Deflect Missiles (Acrobat) – At the cost of a fate point you may choose to defend any or all non-magical missile attacks in your current zone as one defend action, enjoying a +2 bonus. You must declare your intention before any dice are rolled and your subsequent action provides passive opposition for the remainder of the exchange.

Flurry of Blows (Warrior) – Your fists count as a medium weapon and deal 1 bonus shift of bludgeoning damage on a successful attack.

Hidden Dragon (Warrior) – When you successfully make an unarmed attack with Warrior, you may reduce the stress dealt by 1 to gain a boost even if you did not succeed with style. However, that boost only rewards you with a re-roll not a +2 (requires Flurry of Blows).

Martial Artist (Acrobat) – Provided you are wielding a finesse weapon you may make attack actions using the Acrobat profession (requires Peaceful Warrior).

Peaceful Warrior (Acrobat) – Provided you are not wearing any armour or shield you enjoy two free boosts per session which may be invoked on any Defend action.

Step Of The Wind (Acrobat) – You gain a +2 whenever you attempt to vault objects or leap to any higher level available.

Walking On Water (Acrobat) – You move unimpeded across one zone featuring water provided you are not also attempting anything more complex than a free action.

Detect Magic

Provided a PC has access to the School of Divination aspect then it makes sense that they might create an advantage using their spell-casting profession to uncover magical aspects in a scene. Those aspects may describe the lingering effects of spells, the presence of prohibitive magic in the form of wards or even the state of the weave itself when wild magics run unchecked.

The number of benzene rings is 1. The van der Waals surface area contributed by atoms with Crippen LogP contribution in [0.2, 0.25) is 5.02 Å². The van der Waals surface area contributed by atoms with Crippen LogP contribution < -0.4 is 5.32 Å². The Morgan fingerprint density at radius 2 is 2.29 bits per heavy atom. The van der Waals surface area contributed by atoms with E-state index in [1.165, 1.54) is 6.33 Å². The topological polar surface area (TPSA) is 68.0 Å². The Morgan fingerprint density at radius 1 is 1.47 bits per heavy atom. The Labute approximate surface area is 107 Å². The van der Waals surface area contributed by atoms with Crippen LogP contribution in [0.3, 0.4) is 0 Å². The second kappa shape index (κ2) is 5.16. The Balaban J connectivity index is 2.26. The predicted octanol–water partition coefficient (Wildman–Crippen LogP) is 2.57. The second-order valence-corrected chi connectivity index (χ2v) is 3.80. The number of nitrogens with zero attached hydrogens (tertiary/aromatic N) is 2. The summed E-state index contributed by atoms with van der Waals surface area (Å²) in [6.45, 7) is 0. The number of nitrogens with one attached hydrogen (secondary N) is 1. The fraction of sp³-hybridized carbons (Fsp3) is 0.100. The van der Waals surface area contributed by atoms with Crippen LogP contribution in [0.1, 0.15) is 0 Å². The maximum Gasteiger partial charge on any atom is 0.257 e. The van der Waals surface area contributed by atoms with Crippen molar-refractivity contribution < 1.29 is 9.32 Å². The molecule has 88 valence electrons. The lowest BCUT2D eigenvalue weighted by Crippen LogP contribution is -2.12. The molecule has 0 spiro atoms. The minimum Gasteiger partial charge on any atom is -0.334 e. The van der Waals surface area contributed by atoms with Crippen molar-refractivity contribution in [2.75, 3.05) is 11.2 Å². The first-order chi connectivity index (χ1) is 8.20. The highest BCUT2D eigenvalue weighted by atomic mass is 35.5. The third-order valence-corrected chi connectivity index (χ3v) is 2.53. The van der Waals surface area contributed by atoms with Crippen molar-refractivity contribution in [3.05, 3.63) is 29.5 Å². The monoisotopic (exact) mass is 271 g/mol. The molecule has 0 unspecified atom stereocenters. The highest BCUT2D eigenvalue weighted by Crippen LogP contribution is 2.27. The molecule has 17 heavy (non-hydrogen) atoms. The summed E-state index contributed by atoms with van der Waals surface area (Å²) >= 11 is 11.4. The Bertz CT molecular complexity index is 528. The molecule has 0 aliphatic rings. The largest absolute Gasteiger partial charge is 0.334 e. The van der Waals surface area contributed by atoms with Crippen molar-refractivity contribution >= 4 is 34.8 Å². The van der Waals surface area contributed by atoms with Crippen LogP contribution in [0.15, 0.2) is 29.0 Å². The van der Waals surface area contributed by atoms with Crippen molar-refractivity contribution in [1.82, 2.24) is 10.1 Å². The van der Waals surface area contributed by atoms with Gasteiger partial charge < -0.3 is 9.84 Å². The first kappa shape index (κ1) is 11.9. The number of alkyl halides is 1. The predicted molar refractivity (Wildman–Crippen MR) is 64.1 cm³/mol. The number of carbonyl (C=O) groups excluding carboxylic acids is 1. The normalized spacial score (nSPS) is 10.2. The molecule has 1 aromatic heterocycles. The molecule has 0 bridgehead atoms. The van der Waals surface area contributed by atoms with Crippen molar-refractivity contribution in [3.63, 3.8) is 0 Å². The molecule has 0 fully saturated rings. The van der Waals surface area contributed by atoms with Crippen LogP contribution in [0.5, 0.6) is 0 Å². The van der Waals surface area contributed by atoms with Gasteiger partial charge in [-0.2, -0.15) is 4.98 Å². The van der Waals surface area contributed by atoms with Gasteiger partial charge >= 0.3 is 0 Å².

In situations as described above a create an advantage action will be called for with passive opposition providing the difficulty. If the aspect being uncovered is particularly unique, then the Dungeon Master might be applying the Bronze Rule and treating the magic as being akin to a character, with multiple aspects and stunts. This makes a lot of sense in the case of high-level wards – prohibitive magics programmed to respond in specific ways to trespassers. In Faerûn every mage worth knowing employs a sigil as a kind of occult signature. If used for warding purposes that sigil may be reinforced by a number of charged glyphs, each one working in concert to contribute to a powerful ward.

Of course if the Player Character has access to the Detect Magic spell as described in the Freeport Companion then there may be no need to go to the dice but even if a magical aspect is revealed it’s effect may continue to influence and affect the scene: just like any other game or situation aspect. How to remove that aspect will be decided between players and Dungeon Master.